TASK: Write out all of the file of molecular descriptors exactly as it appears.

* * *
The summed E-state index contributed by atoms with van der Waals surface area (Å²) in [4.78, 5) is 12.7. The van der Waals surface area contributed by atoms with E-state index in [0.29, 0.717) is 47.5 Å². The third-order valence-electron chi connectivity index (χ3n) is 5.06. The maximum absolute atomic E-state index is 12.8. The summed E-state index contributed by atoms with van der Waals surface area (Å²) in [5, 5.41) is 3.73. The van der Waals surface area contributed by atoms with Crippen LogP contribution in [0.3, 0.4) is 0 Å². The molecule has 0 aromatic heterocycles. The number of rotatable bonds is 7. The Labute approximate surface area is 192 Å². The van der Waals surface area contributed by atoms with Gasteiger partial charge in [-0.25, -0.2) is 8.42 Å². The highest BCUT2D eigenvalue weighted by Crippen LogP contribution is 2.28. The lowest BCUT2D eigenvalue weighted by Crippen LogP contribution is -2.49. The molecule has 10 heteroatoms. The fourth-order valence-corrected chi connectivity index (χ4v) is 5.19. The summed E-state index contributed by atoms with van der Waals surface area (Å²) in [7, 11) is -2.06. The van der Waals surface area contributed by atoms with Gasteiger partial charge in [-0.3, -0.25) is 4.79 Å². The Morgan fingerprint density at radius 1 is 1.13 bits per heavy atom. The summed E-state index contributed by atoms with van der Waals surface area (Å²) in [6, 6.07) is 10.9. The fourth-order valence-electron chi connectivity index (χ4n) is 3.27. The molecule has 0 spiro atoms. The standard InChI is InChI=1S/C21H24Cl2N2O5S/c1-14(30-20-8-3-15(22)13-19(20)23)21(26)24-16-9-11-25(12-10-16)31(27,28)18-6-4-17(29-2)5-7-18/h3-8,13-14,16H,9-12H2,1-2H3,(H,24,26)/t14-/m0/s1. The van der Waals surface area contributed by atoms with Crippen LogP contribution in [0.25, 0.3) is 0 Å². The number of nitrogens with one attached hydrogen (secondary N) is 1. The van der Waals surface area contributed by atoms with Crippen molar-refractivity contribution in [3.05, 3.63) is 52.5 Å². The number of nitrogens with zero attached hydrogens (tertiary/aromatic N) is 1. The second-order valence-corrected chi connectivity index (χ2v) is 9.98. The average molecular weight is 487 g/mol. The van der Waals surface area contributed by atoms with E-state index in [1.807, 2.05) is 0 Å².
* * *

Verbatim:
The summed E-state index contributed by atoms with van der Waals surface area (Å²) in [4.78, 5) is 12.7. The van der Waals surface area contributed by atoms with E-state index in [0.29, 0.717) is 47.5 Å². The third-order valence-electron chi connectivity index (χ3n) is 5.06. The maximum absolute atomic E-state index is 12.8. The summed E-state index contributed by atoms with van der Waals surface area (Å²) in [5, 5.41) is 3.73. The van der Waals surface area contributed by atoms with Crippen LogP contribution in [0.3, 0.4) is 0 Å². The molecule has 0 aromatic heterocycles. The number of rotatable bonds is 7. The Labute approximate surface area is 192 Å². The van der Waals surface area contributed by atoms with Gasteiger partial charge in [-0.25, -0.2) is 8.42 Å². The highest BCUT2D eigenvalue weighted by Crippen LogP contribution is 2.28. The lowest BCUT2D eigenvalue weighted by Crippen LogP contribution is -2.49. The molecule has 10 heteroatoms. The fourth-order valence-corrected chi connectivity index (χ4v) is 5.19. The summed E-state index contributed by atoms with van der Waals surface area (Å²) in [7, 11) is -2.06. The van der Waals surface area contributed by atoms with Gasteiger partial charge in [-0.3, -0.25) is 4.79 Å². The Morgan fingerprint density at radius 1 is 1.13 bits per heavy atom. The summed E-state index contributed by atoms with van der Waals surface area (Å²) in [6, 6.07) is 10.9. The fourth-order valence-electron chi connectivity index (χ4n) is 3.27. The molecule has 0 spiro atoms. The standard InChI is InChI=1S/C21H24Cl2N2O5S/c1-14(30-20-8-3-15(22)13-19(20)23)21(26)24-16-9-11-25(12-10-16)31(27,28)18-6-4-17(29-2)5-7-18/h3-8,13-14,16H,9-12H2,1-2H3,(H,24,26)/t14-/m0/s1. The van der Waals surface area contributed by atoms with Crippen LogP contribution in [0.25, 0.3) is 0 Å². The number of nitrogens with one attached hydrogen (secondary N) is 1. The van der Waals surface area contributed by atoms with Crippen molar-refractivity contribution in [3.05, 3.63) is 52.5 Å². The number of nitrogens with zero attached hydrogens (tertiary/aromatic N) is 1. The second-order valence-corrected chi connectivity index (χ2v) is 9.98. The average molecular weight is 487 g/mol. The van der Waals surface area contributed by atoms with E-state index in [1.807, 2.05) is 0 Å².